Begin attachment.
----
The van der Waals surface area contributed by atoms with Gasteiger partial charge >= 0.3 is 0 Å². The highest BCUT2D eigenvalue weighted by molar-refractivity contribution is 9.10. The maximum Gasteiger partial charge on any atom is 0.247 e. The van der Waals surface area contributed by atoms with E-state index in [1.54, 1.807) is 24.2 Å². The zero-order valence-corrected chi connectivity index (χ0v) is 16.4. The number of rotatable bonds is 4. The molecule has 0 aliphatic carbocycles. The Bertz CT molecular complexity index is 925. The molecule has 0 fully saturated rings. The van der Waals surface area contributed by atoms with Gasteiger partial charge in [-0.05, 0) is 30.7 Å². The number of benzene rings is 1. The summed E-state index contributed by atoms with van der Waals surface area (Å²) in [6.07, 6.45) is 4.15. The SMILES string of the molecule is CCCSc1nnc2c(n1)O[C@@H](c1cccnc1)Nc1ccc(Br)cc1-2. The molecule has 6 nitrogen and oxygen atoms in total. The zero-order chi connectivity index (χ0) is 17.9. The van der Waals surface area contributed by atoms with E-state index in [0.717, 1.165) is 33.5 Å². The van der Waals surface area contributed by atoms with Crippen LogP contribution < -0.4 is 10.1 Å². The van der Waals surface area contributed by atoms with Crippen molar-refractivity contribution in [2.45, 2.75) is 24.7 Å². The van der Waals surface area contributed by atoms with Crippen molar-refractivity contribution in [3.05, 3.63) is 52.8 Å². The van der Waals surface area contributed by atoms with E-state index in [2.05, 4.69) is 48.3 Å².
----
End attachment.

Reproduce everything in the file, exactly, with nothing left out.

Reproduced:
The van der Waals surface area contributed by atoms with Gasteiger partial charge >= 0.3 is 0 Å². The highest BCUT2D eigenvalue weighted by molar-refractivity contribution is 9.10. The maximum Gasteiger partial charge on any atom is 0.247 e. The van der Waals surface area contributed by atoms with E-state index in [1.54, 1.807) is 24.2 Å². The zero-order valence-corrected chi connectivity index (χ0v) is 16.4. The number of rotatable bonds is 4. The molecule has 0 aliphatic carbocycles. The Bertz CT molecular complexity index is 925. The molecule has 0 fully saturated rings. The van der Waals surface area contributed by atoms with Gasteiger partial charge in [-0.05, 0) is 30.7 Å². The number of benzene rings is 1. The summed E-state index contributed by atoms with van der Waals surface area (Å²) in [6.07, 6.45) is 4.15. The SMILES string of the molecule is CCCSc1nnc2c(n1)O[C@@H](c1cccnc1)Nc1ccc(Br)cc1-2. The molecule has 6 nitrogen and oxygen atoms in total. The zero-order chi connectivity index (χ0) is 17.9. The van der Waals surface area contributed by atoms with E-state index in [0.717, 1.165) is 33.5 Å². The van der Waals surface area contributed by atoms with Crippen LogP contribution < -0.4 is 10.1 Å². The van der Waals surface area contributed by atoms with Crippen molar-refractivity contribution in [2.45, 2.75) is 24.7 Å². The van der Waals surface area contributed by atoms with Crippen molar-refractivity contribution in [3.05, 3.63) is 52.8 Å². The van der Waals surface area contributed by atoms with E-state index in [2.05, 4.69) is 48.3 Å².